19 Oct 2010
PassivHaus refurb in Holland Park
Yesterday, I joined a small group viewing a PassivHaus refurb in Princedale Road, Holland Park, West London. It was another Retrofit for the Future job, this one with a budget of no less than £172k. We are in Kensington & Chelsea here, Britain's wealthiest borough, where even the social housing is worth millions. And you'll not be surprised to learn that this was social housing, owned in this case by the Octavia Housing Association. There are apparently 83 such projects going on up and down the land at this moment, keeping a fair number of sustainability-minded consultants in business through the dark days of 2010. They are all social housing projects, the idea being to work out just how far you can go with green refurbs without any budget constraints.
Which immediately begs the question, what's the point? The whole project has a certain fin-de-siecle feeling about it, especially as today is the day when the public spending cuts are to be detailed. Money like this will, in all probability, never be available again. I expect it will show that you can deliver truly low energy housing on a limitless budget, but as already discussed on this blog, that's not really a terribly useful conclusion at this point in time.
OK, at this point many people chip in with the Economies of Scale argument. It goes something like this. "If we started doing this sort of job by the tens of thousands, then the costs would fall dramatically. We would have teams of builders and consultants who really knew their stuff, and the component prices would tumble. It would be win, win."
Unfortunately, the Holland Park job does little to support such an argument. It is an immensely complicated conversion, painstakingly designed, argued at length with the planners, and slowly being pieced together by the most patient of contractors.
Just take the windows as an example. Princedale Road is fairly typical of affluent West London. It's a conservation area. Nothing unusual there. The house is a Victorian terrace with sliding sash windows. The planners want to keep the look of the front elevation - not an unreasonable request, as the whole street consists of similar houses with sliding sash windows. But PassivHaus and sliding sash windows are not exactly a marriage made in heaven. It's not that sliding sash windows can't be used in a PassivHaus, it's more that no one has ever tried, and the architect on this job (Marion Baeli, pictured here) reckoned that it would be impossible to meet the stringent airtightness levels with sliding sashes. Marion decided it would be preferable to build triple glazed windows that simply looked like sliding sashes. It's not that unusual - the big joinery manufacturers have been turning out kit like this for years.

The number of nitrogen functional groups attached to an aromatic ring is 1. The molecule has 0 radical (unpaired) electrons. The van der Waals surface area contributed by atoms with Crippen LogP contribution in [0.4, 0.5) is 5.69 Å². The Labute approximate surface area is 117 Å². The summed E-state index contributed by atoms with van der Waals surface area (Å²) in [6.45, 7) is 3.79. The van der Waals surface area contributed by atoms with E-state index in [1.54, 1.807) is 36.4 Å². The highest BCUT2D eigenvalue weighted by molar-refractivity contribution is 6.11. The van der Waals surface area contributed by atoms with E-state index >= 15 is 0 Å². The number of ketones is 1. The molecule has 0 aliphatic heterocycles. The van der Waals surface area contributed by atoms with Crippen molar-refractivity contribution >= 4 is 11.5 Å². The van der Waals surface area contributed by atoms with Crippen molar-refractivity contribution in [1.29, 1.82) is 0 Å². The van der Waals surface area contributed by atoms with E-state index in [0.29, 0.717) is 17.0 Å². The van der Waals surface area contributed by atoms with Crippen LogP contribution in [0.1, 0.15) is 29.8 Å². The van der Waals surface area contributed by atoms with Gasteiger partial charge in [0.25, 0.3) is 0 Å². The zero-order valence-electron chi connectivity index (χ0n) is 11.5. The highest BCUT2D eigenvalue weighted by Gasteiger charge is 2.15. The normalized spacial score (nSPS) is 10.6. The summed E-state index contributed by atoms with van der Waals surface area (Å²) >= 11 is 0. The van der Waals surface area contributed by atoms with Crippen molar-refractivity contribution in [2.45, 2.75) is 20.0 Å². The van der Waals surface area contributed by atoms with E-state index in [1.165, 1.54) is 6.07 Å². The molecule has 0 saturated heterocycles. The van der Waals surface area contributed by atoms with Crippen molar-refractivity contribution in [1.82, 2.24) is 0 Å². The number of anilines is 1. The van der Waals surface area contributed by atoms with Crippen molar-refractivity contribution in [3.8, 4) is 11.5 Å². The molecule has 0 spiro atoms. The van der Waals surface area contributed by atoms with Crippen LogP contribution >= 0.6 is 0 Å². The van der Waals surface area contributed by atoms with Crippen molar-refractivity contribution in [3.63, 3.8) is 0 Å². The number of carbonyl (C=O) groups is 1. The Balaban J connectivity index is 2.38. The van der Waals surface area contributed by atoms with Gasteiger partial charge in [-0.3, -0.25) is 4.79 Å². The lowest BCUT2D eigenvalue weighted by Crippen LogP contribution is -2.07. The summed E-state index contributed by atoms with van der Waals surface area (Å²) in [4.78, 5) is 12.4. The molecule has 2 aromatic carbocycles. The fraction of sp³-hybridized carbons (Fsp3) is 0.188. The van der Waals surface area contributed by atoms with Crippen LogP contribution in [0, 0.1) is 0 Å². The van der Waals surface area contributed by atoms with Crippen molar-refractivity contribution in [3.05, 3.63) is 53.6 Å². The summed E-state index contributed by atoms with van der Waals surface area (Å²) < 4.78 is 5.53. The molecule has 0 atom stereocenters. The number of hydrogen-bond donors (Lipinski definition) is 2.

But the planners had other ideas. Conservation area — must be genuine timber sliding sashes. So an almighty ding-dong ensues, familiar to many people who live in nice old houses and want to undertake renovations with a sustainable theme. Heritage lobby v environmentalist. You'd think they would be singing from the same hymn sheet, but they aren't, they are poles apart on issues like this.
Eventually, Marion sort of held sway. What she has come up with is a set of triple glazed windows that the builders have made themselves, and which look for all the world like Victorian sashes, complete with brass handles, but which perform like German tilt and turn windows. Well, the bottom half does: the top half is a fixed light. If ever there was a clash of cultures, this was it.
Other aspects of the job were similarly complex. Threading the ducting for the MVHR unit proved to be thoroughly fiddly, and almost every room in the house has some odd-shaped ply boxing in it to conceal the ducts. The massive insulation has been applied internally, and this has included the party walls on either side, which has significantly reduced the room sizes. There was a lengthy discussion amongst our group about whether it was easier to insulate internally or externally: the truth is that neither is remotely easy. Oh, and the water storage: there's two tanks, totalling 500lts of stored hot water. Sort of thing you see routinely in Switzerland or Germany in a large basement, but in 3-bed terrace in Holland Park? That's really stretching it, methinks.
So I came away full of admiration for the work undertaken here by the team, but also acutely aware that this sort of job just can't be rolled out across the nation's housing stock. Not only is it absurdly expensive, it's also incredibly taxing, way over the competency levels of the average small builder. We have to be realistic about this. What the future holds, none of us can know, but I'd put a bloody big bet on this sort of project never getting beyond the demonstration stage.